Chilean found guilty in Colo. student’s slaying
BOULDER – A jury on Friday convicted a Chilean national in the 1997 beating death of a University of Colorado student, a crime that was cold for about a decade until a DNA sample connected him to the murder.
Jurors took half a day to convict Diego Olmos Alcalde, 39, of first-degree murder, sexual assault and kidnapping.
He had submitted the DNA sample while in a Wyoming prison, and he was arrested last year in the slaying of Susannah Chase of Stamford, Conn.
Chase, a 23-year-old college student, was attacked on a Boulder street corner and dumped in an alley while walking home alone from a pizza parlor.
Olmos Alcalde originally denied knowing Chase or having been to Boulder in decades. But he changed his story at trial, saying he had consensual sex with Chase.
Olmos Alcalde kept his head down as the verdicts were read, while some Chase family members quietly wept.
After Olmos Alcalde was led away, Chase’s mother told reporters her family was pleased with the verdict but continues to mourn her daughter’s death.
“It doesn’t seem like this ends anything,” Julie Chase said. “It’s a relief, as some have suggested, but it’s not a relief for the loss to the family.”
The defense says it plans to appeal.
During 10 days of testimony, jurors heard from Olmos Alcalde’s half-sister, Ona Bayers, and his ex-girlfriend, Sonci Francis.
Both women told jurors that days after Chase’s death, Olmos Alcalde described a similar attack. Only in Olmos Alcalde’s story, the victim was a man he got into a fight with at a bar, the women said.
Jurors also heard from the victim in the Wyoming kidnapping case, who described how Olmos Alcalde in 2000 followed her home, then attacked her in a parking lot and tried to drag her away to a secluded area. Her family, who was nearby, came to her rescue.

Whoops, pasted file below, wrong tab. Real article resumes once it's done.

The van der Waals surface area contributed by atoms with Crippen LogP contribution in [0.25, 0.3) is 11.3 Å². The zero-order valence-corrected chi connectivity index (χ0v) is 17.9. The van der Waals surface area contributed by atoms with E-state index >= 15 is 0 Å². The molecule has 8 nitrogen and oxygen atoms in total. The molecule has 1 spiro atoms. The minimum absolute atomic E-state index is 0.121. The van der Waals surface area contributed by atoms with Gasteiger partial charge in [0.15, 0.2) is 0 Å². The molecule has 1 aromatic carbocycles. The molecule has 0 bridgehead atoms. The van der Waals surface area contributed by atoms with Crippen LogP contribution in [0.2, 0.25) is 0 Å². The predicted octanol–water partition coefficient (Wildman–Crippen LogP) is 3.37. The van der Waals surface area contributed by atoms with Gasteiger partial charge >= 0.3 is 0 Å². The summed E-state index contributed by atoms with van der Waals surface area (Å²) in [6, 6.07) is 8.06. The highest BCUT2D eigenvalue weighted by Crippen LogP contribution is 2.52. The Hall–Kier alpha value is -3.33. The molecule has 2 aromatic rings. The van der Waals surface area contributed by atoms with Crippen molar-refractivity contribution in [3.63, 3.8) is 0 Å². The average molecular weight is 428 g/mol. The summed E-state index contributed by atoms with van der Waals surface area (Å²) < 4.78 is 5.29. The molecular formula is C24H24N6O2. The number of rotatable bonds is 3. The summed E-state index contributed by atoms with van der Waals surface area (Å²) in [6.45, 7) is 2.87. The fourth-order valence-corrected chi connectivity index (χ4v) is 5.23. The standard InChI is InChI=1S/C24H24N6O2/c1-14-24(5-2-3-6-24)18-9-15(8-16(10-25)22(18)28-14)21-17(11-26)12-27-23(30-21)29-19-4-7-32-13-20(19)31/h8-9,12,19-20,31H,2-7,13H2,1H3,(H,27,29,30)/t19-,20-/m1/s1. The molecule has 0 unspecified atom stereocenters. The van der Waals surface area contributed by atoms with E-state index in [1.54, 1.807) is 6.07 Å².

Chase had left a pizzeria after an argument with her boyfriend and was attacked a block from her home on Dec. 21, 1997. She died the next day in a hospital – the same day she was supposed to fly home to Connecticut for Christmas.
Olmos Alcalde was not among the suspects just after the slaying, when police interviewed hundreds of people, including Chase’s boyfriend, and took DNA samples from at least 50 men. No matches were made and leads in the case eventually fizzled out.
DNA was first collected from Olmos Alcalde in 2001 after the Wyoming kidnapping conviction.
After years of appeals, a new trial in the Wyoming case and a long wait caused by a backlog of thousands of samples in Wyoming’s state lab, Olmos Alcalde’s DNA profile was uploaded into a national DNA database in January 2008. He was arrested within days.
Sentencing for Olmos Alcalde is set for Monday. He faces a life term.
Support Local Journalism
Support Local Journalism
As a Summit Daily News reader, you make our work possible.
Now more than ever, your financial support is critical to help us keep our communities informed about the evolving coronavirus pandemic and the impact it is having on our residents and businesses. Every contribution, no matter the size, will make a difference.
Your donation will be used exclusively to support quality, local journalism.
Start a dialogue, stay on topic and be civil.
If you don't follow the rules, your comment may be deleted.
User Legend: Moderator Trusted User